Garrett A. Kaas, Ph.D.
Education and Experience B.S. Biology, University of Wisconsin-Stevens Point (1999-2003) Ph.D. Genetics, University of Iowa (2004-2010) Postdoctoral Fellow, Neuroepigenetics, UAB (2011-2014) Instructor and UAB Undergraduate Neuroscience Program Associate (2014-2016) Projects Currently my work in the Sweatt lab revolves around two main projects. The first involves the investigation of two recently discovered Tet1 isoforms (Zhang et al. 2016) and their roles in regulating the neuronal epigenome. Using a wide-variety of approaches, including genetic, epigenetic, electrophysiological and NGS methodologies, we hope to gain a better understanding of their functions within the mammalian nervous system.
My other focus lies in the generation and optimization of genetic tools designed to manipulate DNA methylation patterns, both genome-wide and at the level of individual loci.Â As another layer of specificity, these tools are being developed to allow to experimenter both temporospatial and cell type-specific control over the introduction or removal of these epigenetic marks. With these tools, we hope to explore the dynamic nature, specificity and function of both 5-methylcytosine and its oxidized derivatives, 5-hydroxymethylcytosine, 5-formylcytosine and 5- carboxylcytosine, in the CNS.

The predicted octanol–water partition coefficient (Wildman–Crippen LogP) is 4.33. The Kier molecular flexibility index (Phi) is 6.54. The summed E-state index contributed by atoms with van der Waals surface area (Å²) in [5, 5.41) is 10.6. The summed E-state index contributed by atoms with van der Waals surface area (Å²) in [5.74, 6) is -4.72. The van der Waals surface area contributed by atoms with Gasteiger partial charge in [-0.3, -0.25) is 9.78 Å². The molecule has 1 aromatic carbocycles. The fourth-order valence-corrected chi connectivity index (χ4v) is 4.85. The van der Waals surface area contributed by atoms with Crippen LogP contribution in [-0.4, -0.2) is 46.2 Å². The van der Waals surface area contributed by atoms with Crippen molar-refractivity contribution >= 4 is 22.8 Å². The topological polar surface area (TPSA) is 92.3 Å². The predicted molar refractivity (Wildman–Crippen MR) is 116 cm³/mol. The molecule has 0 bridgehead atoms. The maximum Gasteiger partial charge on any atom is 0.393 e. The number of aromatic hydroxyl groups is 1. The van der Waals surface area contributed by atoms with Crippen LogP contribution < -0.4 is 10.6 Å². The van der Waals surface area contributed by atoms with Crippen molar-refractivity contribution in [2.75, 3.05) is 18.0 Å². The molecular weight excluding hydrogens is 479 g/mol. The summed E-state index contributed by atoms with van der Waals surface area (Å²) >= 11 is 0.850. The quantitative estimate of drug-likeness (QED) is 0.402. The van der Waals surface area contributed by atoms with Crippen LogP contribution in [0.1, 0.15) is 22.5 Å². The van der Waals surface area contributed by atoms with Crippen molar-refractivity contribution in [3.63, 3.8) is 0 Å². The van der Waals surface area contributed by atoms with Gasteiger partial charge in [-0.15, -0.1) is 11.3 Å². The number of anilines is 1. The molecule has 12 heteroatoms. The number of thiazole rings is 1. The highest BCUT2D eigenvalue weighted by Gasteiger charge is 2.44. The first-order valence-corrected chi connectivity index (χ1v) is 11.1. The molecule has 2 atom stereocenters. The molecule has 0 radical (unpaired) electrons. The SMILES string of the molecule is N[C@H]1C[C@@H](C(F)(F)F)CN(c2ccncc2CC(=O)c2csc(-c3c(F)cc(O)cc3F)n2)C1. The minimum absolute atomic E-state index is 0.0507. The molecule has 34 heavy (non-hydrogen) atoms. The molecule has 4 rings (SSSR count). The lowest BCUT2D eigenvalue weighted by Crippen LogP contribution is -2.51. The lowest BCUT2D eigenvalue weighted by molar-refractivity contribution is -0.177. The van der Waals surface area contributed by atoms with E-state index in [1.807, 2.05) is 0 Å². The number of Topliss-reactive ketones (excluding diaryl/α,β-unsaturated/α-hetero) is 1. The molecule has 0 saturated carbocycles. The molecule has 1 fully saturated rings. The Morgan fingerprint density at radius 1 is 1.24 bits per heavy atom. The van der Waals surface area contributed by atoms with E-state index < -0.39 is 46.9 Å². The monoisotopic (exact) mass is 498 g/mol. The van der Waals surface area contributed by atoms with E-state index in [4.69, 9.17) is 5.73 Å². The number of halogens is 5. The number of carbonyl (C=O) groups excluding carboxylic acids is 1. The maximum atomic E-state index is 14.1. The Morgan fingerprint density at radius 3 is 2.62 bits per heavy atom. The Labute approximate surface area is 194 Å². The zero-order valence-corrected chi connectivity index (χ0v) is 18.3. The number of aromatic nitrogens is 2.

Teaching Aside from my involvement with these projects, I am also keenly interested in the mentoring and teaching of undergraduates, both at the bench and in the classroom. I have extensive teaching experience stretching back to graduate school and am fluent in the design of science courses that can engage and challenge students. As we move forward, I am continuing these practices in a concerted effort to give young people the opportunity to get involved in science.
P0 Primary Hippocampal mouse neurons DIV10